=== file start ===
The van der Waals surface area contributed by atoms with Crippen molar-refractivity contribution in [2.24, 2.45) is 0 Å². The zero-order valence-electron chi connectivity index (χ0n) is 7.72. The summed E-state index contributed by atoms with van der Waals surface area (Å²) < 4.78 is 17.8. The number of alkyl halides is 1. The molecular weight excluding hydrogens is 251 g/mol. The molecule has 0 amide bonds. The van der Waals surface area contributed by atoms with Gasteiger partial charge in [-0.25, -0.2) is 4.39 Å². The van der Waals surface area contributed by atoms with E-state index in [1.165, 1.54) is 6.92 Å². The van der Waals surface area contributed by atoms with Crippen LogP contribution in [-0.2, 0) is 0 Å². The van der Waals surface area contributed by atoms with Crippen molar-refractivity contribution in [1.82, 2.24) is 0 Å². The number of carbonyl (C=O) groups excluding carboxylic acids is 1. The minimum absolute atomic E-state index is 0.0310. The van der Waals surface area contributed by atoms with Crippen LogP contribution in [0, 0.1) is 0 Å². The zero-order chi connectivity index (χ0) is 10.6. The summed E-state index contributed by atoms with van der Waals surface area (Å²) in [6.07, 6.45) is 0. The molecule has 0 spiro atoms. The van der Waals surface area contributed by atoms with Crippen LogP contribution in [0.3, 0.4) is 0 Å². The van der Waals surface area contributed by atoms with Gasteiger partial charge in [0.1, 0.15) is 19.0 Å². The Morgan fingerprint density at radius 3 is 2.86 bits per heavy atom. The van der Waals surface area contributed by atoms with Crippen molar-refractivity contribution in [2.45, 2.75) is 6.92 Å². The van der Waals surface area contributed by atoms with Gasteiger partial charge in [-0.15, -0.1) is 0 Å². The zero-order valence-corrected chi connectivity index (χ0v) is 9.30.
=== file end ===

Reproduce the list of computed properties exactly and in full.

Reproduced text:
The van der Waals surface area contributed by atoms with Crippen molar-refractivity contribution in [2.24, 2.45) is 0 Å². The zero-order valence-electron chi connectivity index (χ0n) is 7.72. The summed E-state index contributed by atoms with van der Waals surface area (Å²) < 4.78 is 17.8. The number of alkyl halides is 1. The molecular weight excluding hydrogens is 251 g/mol. The molecule has 0 amide bonds. The van der Waals surface area contributed by atoms with Gasteiger partial charge in [-0.25, -0.2) is 4.39 Å². The van der Waals surface area contributed by atoms with E-state index in [1.165, 1.54) is 6.92 Å². The van der Waals surface area contributed by atoms with Crippen LogP contribution in [-0.2, 0) is 0 Å². The van der Waals surface area contributed by atoms with Crippen molar-refractivity contribution in [1.82, 2.24) is 0 Å². The number of carbonyl (C=O) groups excluding carboxylic acids is 1. The minimum absolute atomic E-state index is 0.0310. The van der Waals surface area contributed by atoms with Crippen LogP contribution in [0, 0.1) is 0 Å². The zero-order chi connectivity index (χ0) is 10.6. The summed E-state index contributed by atoms with van der Waals surface area (Å²) in [6.07, 6.45) is 0. The molecule has 0 spiro atoms. The van der Waals surface area contributed by atoms with Crippen LogP contribution in [0.3, 0.4) is 0 Å². The van der Waals surface area contributed by atoms with Gasteiger partial charge in [0.1, 0.15) is 19.0 Å². The Morgan fingerprint density at radius 3 is 2.86 bits per heavy atom. The van der Waals surface area contributed by atoms with Crippen molar-refractivity contribution in [2.45, 2.75) is 6.92 Å². The van der Waals surface area contributed by atoms with Gasteiger partial charge in [-0.15, -0.1) is 0 Å². The zero-order valence-corrected chi connectivity index (χ0v) is 9.30.